Commercial printing with a signature difference

3rd February 2016

Increased business competition in a globalised market demands creative and cost-effective ways to stand out from the crowd.



More than ever before, the pressure is on print-on-demand and large-format printing businesses to deliver high-quality solutions while keeping profit margins healthy. At the same time, large-scale printing businesses need to find printing technology that offers the most cost-competitive collections, without compromising on quality.
 
In this article, we focus on how Canon’s new printing technology provides one large-format printing business, Sydney-based Signature Prints, with a fresh point of difference as the company continues to expand globally.
 
Establishing a printing enterprise
 
Founded by New Zealand-born David Lennie in the late ’80s, Signature Prints began to take shape when David and his wife, Helen, collaborated to restore the late Florence Broadhurst’s bold designs.
 
Through hard work and dedication, they revived this once-forgotten designer’s work into a 21st century icon. Their work has now seen the Florence Broadhurst archive turn into a globally recognised and widely acclaimed collection, which is considered a national treasure.
 
Today, they produce bespoke textiles, hand-printed wallpapers, limited edition art, and lifestyle and homewares products. They export to 27 countries including New Zealand, Japan, Hong Kong, China, Saudi Arabia, Italy, France, England and the US.
 
Competitive demands force a shift to digital printing
 
When Signature Prints began operating, it produced all printing products on traditional silk screens. However, changing market dynamics and increasing international competition recently saw the company invest in its first digital technology, an Océ ColorWave 700 wide-format printer from Canon.
 
“Signature Prints’ point of difference has always been its quality and bespoke approach,” David says. “But printing by hand in Australia means your prices are always going to be at the top end of the price bracket. We knew we had to find a way to create more cost-competitive collections without compromising our standards.”
 
Making the right investment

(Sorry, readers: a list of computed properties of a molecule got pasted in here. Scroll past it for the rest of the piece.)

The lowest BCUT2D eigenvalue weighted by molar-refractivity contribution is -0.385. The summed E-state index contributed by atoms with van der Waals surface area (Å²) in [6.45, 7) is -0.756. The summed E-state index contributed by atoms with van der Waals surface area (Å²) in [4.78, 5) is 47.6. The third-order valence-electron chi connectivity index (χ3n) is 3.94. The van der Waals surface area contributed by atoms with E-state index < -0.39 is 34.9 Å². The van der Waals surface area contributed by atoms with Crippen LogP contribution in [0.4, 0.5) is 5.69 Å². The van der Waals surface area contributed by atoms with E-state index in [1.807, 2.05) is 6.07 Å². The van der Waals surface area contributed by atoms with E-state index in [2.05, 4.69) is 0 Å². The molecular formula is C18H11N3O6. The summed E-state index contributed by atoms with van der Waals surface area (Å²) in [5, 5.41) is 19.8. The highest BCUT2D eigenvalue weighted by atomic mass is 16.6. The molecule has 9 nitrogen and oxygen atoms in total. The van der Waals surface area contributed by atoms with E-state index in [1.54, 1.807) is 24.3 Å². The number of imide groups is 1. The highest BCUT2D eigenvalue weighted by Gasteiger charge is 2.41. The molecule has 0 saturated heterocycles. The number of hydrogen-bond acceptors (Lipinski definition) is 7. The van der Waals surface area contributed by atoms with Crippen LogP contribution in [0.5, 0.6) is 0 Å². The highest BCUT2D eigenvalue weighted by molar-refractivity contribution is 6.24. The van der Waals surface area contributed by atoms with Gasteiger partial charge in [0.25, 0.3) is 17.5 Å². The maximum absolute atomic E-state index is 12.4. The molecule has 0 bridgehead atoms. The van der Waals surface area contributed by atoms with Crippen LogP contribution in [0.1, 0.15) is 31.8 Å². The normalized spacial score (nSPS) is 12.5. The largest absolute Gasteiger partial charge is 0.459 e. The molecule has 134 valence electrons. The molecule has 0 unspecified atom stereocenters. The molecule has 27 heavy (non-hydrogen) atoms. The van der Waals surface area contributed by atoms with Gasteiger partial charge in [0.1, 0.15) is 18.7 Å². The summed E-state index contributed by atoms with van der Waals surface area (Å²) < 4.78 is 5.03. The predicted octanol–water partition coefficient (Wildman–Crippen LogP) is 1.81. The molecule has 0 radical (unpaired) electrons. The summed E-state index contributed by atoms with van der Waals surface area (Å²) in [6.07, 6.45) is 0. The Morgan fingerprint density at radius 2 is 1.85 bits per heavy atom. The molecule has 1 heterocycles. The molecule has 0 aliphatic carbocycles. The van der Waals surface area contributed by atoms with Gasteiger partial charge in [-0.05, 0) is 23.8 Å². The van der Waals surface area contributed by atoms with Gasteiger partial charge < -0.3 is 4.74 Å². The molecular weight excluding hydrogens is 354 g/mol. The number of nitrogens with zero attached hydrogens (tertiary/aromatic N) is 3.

Despite the pressure to shift to digital, investing in the right solution proved initially challenging.
 
“I’ve always extolled the visual virtues of traditional silk screen with its ability to put such rich, heavy layers of colour onto a substrate, so the thin layer of colour delivered by many of the early digital printers simply wasn’t acceptable.”
 
David decided to invest in the ColorWave 700 as it was the first printer with the potential to match the depth of colour and sumptuous visual effects achievable by silk screen.
 
“We watched the market for two years, but just couldn’t find ‘the look’ until our search led us to Canon.”
 
The business found that the printer’s impressive media versatility easily handled the specialty stocks used by Signature Prints, including high-shine metallic wallpaper stocks, which required considerable collaboration between Canon and Signature Prints to perfect.
 
While Signature Prints had previously outsourced certain silk-shine designs to an offshore gravure printer, the investment in the new ColorWave 700 meant the company could obtain the same results in-house. This was thanks to the Océ CrystalPoint® technology, which delivers stunning, high-quality print results, offering superior fine detail that can handle even the most complex designs with ease.
 
“The ColorWave will allow us to grow our market by making new, high-quality wallpaper collections and associated products like friezes and borders, available not only at a lower price point, but also on beautiful bases like metallics,” David says.
 
Despite significant setbacks in the initial phase, including a flooding event last April that destroyed their first printing investment, David says Canon worked closely with them to ensure they suffered minimal business-flow impact.
 
“The flood took us back to square one, which was obviously painful and costly, but within five days Canon had delivered a new machine to us, purely on trust. That simply doesn’t happen in this day and age! Their support was fantastic. It allowed us to get up and running again in minimal time and dramatically lessened the impact on our business.”
 
Moving forward, the shift to digital has brought to the business a fresh wave of efficiencies, which means Signature Prints can focus on the ‘second tier’ Florence Broadhurst collection, as well as develop ranges from other designers.
 
“We’ve also started the research and development on producing high-end art. When we get the chance, we’re also looking forward to investigating the base-paper offerings from Canon, which I believe have some really exciting potential for us. It’s the ideal solution.”
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